Explainer: How does an Experiment at the Large Hadron Collider work?

June 14th, 2015
in econ_news

by Gavin Hesketh, The Conversation

It’s not every day my Twitter feed is full of people talking about flat-tops, squeezing and injections, but then Wednesday 3 June was not an average day for the Large Hadron Collider.

Follow up:

The LHC is the world’s largest particle accelerator and lies in a tunnel below CERN, the European physics lab just outside Geneva. And on Wednesday it was restarted after two year break for repairs and upgrades, ready to push our understanding of the universe to new limits.

As my fellow physicists crowded into the control rooms and waited for things to get underway, I was at a workshop in France. But I was able to follow the switch-on online. Here’s how things went down.

8.09am. Injection: Billions of protons are loaded into the LHC.

The LHC is a ring roughly 28km around that accelerates protons almost to the speed of light before colliding them head on. Protons are particles found in the atomic nucleus, roughly one thousand-million-millionth of a metre in size.

They are easiest to get from hydrogen, the simplest atom with just one electron orbiting one proton. The LHC starts with a bottle of hydrogen gas, which is sent through an electric field to strip away the electrons, leaving just the protons. Electric and magnetic fields are the key to a particle accelerator: because protons are positively charged, they accelerate when in an electric field and bend in a circle in a magnetic field.


Big data M.Brice/CERN

9.45am. Ramp: Once the LHC is fully loaded, its two proton beams are slowly accelerated up to collision energy, now a world-record 6.5TeV per beam.

Accelerating billions of protons to close to the speed of light, directing them all the way around the LHC, and then colliding them head-on, is a delicate balancing act performed by high voltage equipment and giant magnets. This is an amazing technical achievement. Indeed one of the main applications of particle physics research is in the industrial applications of the technology it develops along the way, from proton therapy cancer treatment to the world wide web.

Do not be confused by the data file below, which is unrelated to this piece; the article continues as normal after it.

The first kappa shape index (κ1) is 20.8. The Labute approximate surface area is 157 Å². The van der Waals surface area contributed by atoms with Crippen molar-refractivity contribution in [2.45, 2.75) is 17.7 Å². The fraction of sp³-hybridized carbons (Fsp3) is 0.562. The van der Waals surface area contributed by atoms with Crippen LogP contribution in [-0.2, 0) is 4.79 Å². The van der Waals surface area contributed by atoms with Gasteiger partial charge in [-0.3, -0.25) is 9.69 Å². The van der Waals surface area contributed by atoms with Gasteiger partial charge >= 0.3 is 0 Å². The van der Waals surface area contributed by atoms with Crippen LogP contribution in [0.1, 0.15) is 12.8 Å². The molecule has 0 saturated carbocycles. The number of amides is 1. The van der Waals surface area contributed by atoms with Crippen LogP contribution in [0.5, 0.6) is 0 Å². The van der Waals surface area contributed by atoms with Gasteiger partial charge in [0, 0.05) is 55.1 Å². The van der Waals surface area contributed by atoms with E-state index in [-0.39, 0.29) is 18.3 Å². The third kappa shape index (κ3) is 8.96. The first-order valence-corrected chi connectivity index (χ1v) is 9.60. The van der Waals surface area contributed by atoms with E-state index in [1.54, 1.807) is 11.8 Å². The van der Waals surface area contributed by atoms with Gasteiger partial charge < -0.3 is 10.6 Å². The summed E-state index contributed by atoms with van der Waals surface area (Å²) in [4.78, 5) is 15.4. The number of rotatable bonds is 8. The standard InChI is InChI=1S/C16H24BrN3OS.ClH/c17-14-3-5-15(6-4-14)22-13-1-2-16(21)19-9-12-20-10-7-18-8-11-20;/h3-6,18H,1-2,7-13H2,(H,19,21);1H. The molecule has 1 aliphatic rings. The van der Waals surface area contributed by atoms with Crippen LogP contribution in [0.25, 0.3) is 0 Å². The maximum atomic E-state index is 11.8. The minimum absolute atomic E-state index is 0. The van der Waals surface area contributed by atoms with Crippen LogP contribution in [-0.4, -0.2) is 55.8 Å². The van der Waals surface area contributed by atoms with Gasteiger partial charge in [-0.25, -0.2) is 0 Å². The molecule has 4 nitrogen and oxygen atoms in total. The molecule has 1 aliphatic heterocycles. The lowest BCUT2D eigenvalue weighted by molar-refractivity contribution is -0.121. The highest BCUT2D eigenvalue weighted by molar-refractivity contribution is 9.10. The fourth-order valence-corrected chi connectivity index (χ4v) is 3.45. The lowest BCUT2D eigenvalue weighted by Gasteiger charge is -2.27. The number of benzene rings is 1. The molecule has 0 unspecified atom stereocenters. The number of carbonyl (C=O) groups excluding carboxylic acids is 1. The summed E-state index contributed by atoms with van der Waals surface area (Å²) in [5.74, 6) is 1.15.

But for me, the excitement is in the science: the LHC is exploring the universe at the smallest scales. Everything we have learned so far is formulated in the Standard Model, a theory which describes the universe made of tiny particles, and gives the rules for how these particles behave. By smashing some of these particles together at high energy, we are able to test these rules and make new discoveries.

The LHC “Run 1” (2010-2013) provided enough data to test the Standard Model to new levels of precision and discover the Higgs boson. This particle was predicted in the 1960s and plays a central role in the Standard Model. But it was almost 50 years before we had a machine powerful enough to discover it. As well as high energy, it needed lots of data: the Higgs boson is a rare thing, and fewer than one in a billion collisions at the LHC produce one.


Tense moments Laurent Egli/CERN

10.12am. Flat top: Beam energy levels off after reaching the target.

These were tense moments for the CERN team on Wednesday. The LHC was operating at the highest energy ever achieved in a particle accelerator. “Run 2” will collide protons at 60% higher energies than Run 1 by pushing the magnets and accelerators to the limit. We hope this extra reach will allow us to tackle some of the big questions in particle physics.

One of the main topics is dark matter. This seems to be a new type of particle spread through the entire universe. And with the LHC Run 2 we hope to make it in the lab for the first time. But if the Higgs boson is rare, dark matter is even rarer, and we will need to sort through a lot of collisions before having a hope of finding it.


Worlds collide CMS/CERN

10.17am. Squeeze: The beams are fine-tuned, and focused at the four points around the LHC where they cross, and the experiments will record the collisions

Almost there. The experiments now need to wait for the all-clear before they can start recording, and we begin studying things that have never been seen before. Still, many of the collisions will not be interesting, as the protons just smash apart without doing anything exciting.

To make matters worse, the rare new particles we are looking for also tend to be very unstable, and decay too quickly to be seen directly. So the job of the experiments is to measure whatever particles do come out of a collision and try to reconstruct what happened, looking for evidence of something unusual.

As well as dark matter, there are many other ideas to test, such as supersymmetry, new gauge bosons, quantum black holes and heavy neutrinos, all of which we could reconstruct from the LHC collisions. Part of the joy and pain of science is that a new discovery could come in a matter of days, or a matter of years.


Champagne flowing Mike Struik/CERN

10.43am. Stable beams: The LHC is now running smoothly, the beams are behaving as expected, and the experiments can start recording data.

Run 2 has begun! Champagne is flowing at CERN. Now the attention moves to analysing the new data, and it’s time for the rest of us to get back to work.

The ConversationGavin Hesketh is Lecturer in Particle Physics at UCL.

This article was originally published on The Conversation. Read the original article.









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